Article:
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SAT0239 T Cell CD80/Cd86 Co-Stimulatory Blockade Effectively Suppresses CD25 (+) in CD4 (+) T Cell Subpopulation but not the ACPA Titers in the Course of 48-Week Treatment of Patients with Rheumatoid Arthritis
  1. M. Murakami1,2,
  2. M.N. Ito1,2,
  3. M. Sekiguchi3,
  4. K. Matsui3,
  5. M. Kitano3,
  6. Y. Imura4,
  7. K. Ohmura4,
  8. T. Fujii4,
  9. T. Kuroiwa5,
  10. K. Maeda6,
  11. S. Morita4,
  12. Y. Kawahito7,
  13. T. Mimori4,
  14. H. Sano3,
  15. N. Nishimoto1,2
  16. on behalf of ABROAD Study Group
  1. 1Tokyo Medical University
  2. 2Osaka Rheumatology Clinic, Osaka
  3. 3Hyogo College of Medicine, Hyogo
  4. 4Kyoto University, Kyoto
  5. 5Yukioka Hospital
  6. 6NTT West Osaka Hospital, Osaka
  7. 7Kyoto Prefectural University of Medicine, Kyoto, Japan

Abstract

Background Rheumatoid arthritis (RA) is a common immflamatory autoimmune disease characterized by persistent synovitis and progressive destruction of cartilage and bone in multiple joints. Among the autoantibodies detected in RA patients, circulating autoantibodies, anti-citrullinated protein/peptide antibodies (ACPA), are highly specific and useful diagnostic tools for RA. ACPA production seems to depend on antigen-specific CD4 (+) helper T cell activation. Activation of T cells requires costimulatory signals via binding of CD28 receptor with CD80/CD86 located on antigen-presenting cells (APC). Abatacept (ABA) is a biological agent for RA treatment, consisting of extracellular domains from cytotoxic T-lymphocyte antigen-4 and the Fc portion of human immunoglobulin G1 (CTLA-4-Ig) which competes with CD28 for CD80/86 binding.

Objectives This study aims to clarify how 48-week ABA treatment affects CD4 (+) T cell activation and ACPA production in RA patients.

Methods Peripheral blood mononucleated cells (PBMCs) and plasma were obtained from 30 patients enrolled in abatacept research outcome as a first-line biological agent in the real world (ABROAD study) at baseline, 24 and 48 weeks of ABA treatment. Fifty-three healthy individuals (HIs) were also enrolled as controls. Surface phenotypes and activation markers of T cells were analyzed with flow cytometory. ACPA titers were measured with EliA CCP ELISA kit.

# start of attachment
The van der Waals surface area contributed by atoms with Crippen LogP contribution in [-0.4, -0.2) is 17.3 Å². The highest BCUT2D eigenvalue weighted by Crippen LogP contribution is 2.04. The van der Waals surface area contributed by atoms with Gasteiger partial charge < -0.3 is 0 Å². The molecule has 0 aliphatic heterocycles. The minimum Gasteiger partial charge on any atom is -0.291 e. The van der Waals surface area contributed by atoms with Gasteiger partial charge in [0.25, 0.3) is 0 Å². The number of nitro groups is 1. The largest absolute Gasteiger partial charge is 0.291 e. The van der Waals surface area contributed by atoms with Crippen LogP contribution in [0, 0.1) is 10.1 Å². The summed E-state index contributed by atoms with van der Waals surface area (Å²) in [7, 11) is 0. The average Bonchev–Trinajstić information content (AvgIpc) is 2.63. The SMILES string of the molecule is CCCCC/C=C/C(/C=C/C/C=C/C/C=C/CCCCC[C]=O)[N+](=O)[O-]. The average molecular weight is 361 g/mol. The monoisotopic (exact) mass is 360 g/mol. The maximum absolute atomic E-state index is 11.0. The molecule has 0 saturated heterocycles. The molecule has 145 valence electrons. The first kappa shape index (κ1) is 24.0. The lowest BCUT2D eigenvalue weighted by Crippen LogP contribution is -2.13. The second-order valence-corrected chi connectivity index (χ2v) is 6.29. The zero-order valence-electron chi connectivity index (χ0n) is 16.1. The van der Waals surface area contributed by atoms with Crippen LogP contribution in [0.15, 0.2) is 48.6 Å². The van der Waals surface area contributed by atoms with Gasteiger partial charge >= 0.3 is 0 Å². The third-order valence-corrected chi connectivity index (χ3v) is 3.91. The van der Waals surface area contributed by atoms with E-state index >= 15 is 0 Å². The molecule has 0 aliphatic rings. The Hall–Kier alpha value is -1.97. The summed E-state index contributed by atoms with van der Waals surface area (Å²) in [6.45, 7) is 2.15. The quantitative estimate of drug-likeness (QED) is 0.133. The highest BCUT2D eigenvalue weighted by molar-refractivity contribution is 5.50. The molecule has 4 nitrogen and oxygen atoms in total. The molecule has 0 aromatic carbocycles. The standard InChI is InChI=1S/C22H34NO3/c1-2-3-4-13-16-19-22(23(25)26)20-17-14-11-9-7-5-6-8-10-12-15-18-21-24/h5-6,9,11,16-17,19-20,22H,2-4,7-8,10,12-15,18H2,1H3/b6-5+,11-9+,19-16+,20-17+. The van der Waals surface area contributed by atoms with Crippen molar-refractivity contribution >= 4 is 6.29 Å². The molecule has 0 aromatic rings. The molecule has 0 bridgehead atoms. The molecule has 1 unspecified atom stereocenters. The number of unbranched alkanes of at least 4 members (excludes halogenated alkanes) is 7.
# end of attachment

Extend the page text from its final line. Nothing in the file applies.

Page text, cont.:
Results Twenty-five patients (83.3%) were ACPA (+) (>4.5 U/mL). DAS28-CRP and SDAI were significantly reduced at 24 and 48 weeks compared with those at baseline. The proportion of CD25 (+) in CD4 (+) T cells in ACPA (+) group was significantly higher than those of ACPA (-) group and HIs at baseline (13.9±5.4% in ACPA (+) group; 6.7±2.9% in ACPA (-) group, p=0.0089; 7.1±4.6% in HIs, p<0.0001). The proportion of CD25 (+) in CD4 (+) T cells decreased at 24 and 48 weeks (13.9±5.4% at baseline; 6.6±5.8% at 24 weeks, p<0.0001; 6.1±3.1% at 48 weeks, p<0.0001). However, ACPA titers were not significantly changed at 24 and 48 weeks compared with those at baseline.

Conclusions 48-week T cell co-stimulation blockade reduces disease activities and the proportion of CD25 (+) in CD4 (+) T cells but not the ACPA titers in ACPA (+) RA patients.

Disclosure of Interest M. Murakami Speakers bureau: Bristol-Myers Squibb Japan, M. Ito: None declared, M. Sekiguchi Grant/research support: Bristol-Myers Squibb Japan, Speakers bureau: Bristol-Myers Squibb Japan, K. Matsui Grant/research support: Bristol-Myers Squibb Japan, M. Kitano Grant/research support: Bristol-Myers Squibb Japan, Y. Imura Grant/research support: Bristol-Myers Squibb Japan, K. Ohmura Grant/research support: Bristol-Myers Squibb Japan, T. Fujii Grant/research support: Bristol-Myers Squibb Japan, T. Kuroiwa: None declared, K. Maeda: None declared, S. Morita: None declared, Y. Kawahito Grant/research support: Bristol-Myers Squibb Japan, T. Mimori Grant/research support: Bristol-Myers Squibb Japan, H. Sano Grant/research support: Bristol-Myers Squibb Japan, N. Nishimoto Grant/research support: Bristol-Myers Squibb Japan

DOI 10.1136/annrheumdis-2014-eular.3997

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